US Open Skies, Boon or Bane

It's all Economics!

April 28, 2013

THIS year marks the 10th anniversary of the country’s open-skies agreement with the United States, but it remains to be seen whether the pact has resulted in increased numbers of tourists entering the country, as its proponents have argued, or had a negligible effect on tourist arrivals.

Among the various entitlements under the agreement, few have been followed, according to Southeast Asian Airlines (Seair) President Avelino L. Zapanta. He said the Federal Aviation Administration (FAA) downgraded the country’s aviation to Category 2, preventing any of the country’s air carriers from expanding any of their routes to the US.

“Naisahan tayo sa Category 2.  That’s the way of the Americans, to put one over us to prevent us from benefiting  [from the] open-skies facility,” Zapanta said.

Asked to comment on Zapanta’s observation during a separate interview, Civil Aviation Authority of the Philippines (Caap) Director General William K. Hotchkiss III gave a knowing smile: “It’s all economics. I can talk only about technical matters.”

Zapanta said that at present, the United States is not using its entitlement of 36 flights per week.

For his part, Civil Aeronautics Board (CAB) Executive Director Carmelo L. Arcilla, when asked to comment about the successes/failures of the open-skies agreement, said:

“Each country adopts its own pace in liberalizing, uso ’yan ngayon [that’s the trend today], not open skies but liberalization.” Even  the Philippines is pursuing liberalization, he added.

Asked whether the US took advantage of our open-skies policy so that US carriers could fly outside of Manila, Arcilla categorically said no. “The level of operation has been static; in fact, it has been lessened at some point but recently it has been static, and the reason for this is open skies is not a silver bullet,” he added.

The CAB chief said open skies is not a panacea where one invites the other participants to an agreement and expects that the services would increase and the tourists would come in droves.

“It’s all economics" DG Hotchkiss remarks on US Open Skies
“It’s a market-driven industry. So, it’s about infrastructure, marketing and peace-and-order perception.” 

He added that open skies could be an element or a support system that could bring about these goals.

Asked whether Philippine Airlines (PAL) was right all along when it claimed that open skies would not spur air-traffic growth or uplift local aviation industries, Arcilla had a ready reply: “We could not because we were downgraded to Category 2. We could have, because the market is growing.”

View from Brussels

The CAB chief recently flew to Brussels, accompanied by executives from PAL and Cebu Pacific to see Matthew Baldwin, currently director for Air Aviation and International Transport Policy at the European Commission.

Hotchkiss said Baldwin wanted to see the safety oversight system of the Philippines in accordance with international standards set by the International Civil Aviation Authority (Icao).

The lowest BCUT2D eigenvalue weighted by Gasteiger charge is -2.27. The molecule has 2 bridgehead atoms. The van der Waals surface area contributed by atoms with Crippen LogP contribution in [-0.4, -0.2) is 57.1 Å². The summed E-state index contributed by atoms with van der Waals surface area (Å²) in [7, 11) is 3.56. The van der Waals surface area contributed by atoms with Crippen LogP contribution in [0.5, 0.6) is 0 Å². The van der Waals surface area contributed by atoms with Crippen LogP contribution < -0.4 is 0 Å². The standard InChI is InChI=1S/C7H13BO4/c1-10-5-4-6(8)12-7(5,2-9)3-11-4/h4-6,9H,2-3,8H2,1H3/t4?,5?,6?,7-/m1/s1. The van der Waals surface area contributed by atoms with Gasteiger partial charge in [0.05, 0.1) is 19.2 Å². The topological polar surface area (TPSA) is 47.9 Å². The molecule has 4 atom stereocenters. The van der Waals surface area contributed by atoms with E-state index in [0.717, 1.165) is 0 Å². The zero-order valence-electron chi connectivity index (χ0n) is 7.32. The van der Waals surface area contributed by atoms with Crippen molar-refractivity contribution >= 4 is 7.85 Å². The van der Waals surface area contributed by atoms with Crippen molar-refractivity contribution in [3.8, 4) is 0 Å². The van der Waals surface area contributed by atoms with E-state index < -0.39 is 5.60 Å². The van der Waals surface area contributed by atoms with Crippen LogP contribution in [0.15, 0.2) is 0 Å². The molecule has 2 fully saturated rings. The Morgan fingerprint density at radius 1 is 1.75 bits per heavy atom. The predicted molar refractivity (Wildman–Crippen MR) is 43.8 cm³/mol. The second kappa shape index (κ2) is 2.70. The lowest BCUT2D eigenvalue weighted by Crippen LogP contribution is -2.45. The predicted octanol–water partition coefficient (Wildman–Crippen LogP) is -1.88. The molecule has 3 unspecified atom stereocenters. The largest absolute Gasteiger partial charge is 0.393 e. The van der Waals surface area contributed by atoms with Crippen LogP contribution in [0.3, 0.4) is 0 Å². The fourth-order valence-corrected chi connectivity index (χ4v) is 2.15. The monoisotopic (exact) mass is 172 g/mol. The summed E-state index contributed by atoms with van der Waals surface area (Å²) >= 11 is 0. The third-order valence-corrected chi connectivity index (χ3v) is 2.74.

“I made a presentation…they knew already that as far as Icao is concerned, there were no longer SSC or significant safety concerns [in Philippine aviation]. And we also told them what we have done so far after that lifting of SSC, to address whatever safety concerns the EU has.”

Because of this, Hotchkiss said European Commission’s Directorate General for Mobility and Transport is sending a team to Manila the first week of June “to see whether what we told them is really there, the procedures prescribed by ICAO, hindi ’yung puro bibig lang tayo.”

In 2010 the 27-member European Commission imposed a ban on Philippine carriers, including PAL and Cebu Air Inc. (Cebu Pacific) from European airspace for the failure of the Caap to reform the country’s civil-aviation system. The EU followed the conclusions of the Icao as basis to ban Philippine carriers from operating over European skies.

Both decisions made by the European Commission and the FAA prevented airlines from the Philippines to mount additional flights to the US and Europe. But following the February 18 to 22 audit, the ICAO lifted the SSCs on the Philippines.

Hotchkiss received a copy of a letter of Raymond Benjamin, secretary-general of Icao, endorsing the Caap efforts toward aviation safety oversight.

Following the European Safety Council’s visit in June, Hotchkiss said he was “hopeful for the Filipino people, not just for Caap, that the EU would lift its ban before the end of the semester and hopefully, PAL and Cebu Pacific will fly to Europe and the European airlines as well.”

He added that the European and American investors appear in a hurry to have their respective countries resume flights to the Philippines in the wake of announcements by the Asian Development Bank and Moody’s Investors about the country’s robust economy.

John Bargallo and the FAA

Hotchkiss said John Bargallo, FAA manager for international programs and policies, can’t come to review the CAAP’s new status so he is sending somebody else on May 2 or 3 for a “check-in” visit.

“So it’s just a matter of communications and face-to-face visits and just to again affirm that what we are saying we have done has actually been done, insofar as standards and recommended practices are concerned.”

Asked how soon could the Philippines get back the Category 1 rating, Hotchkiss said: “I cannot tell that at the moment, but we’re also positive, maybe, the end of this year.…”

1 comment:

  1. I thought FAA will visit the Philippines last May 2 and 3. But what happened after May 2 and 3? No news update?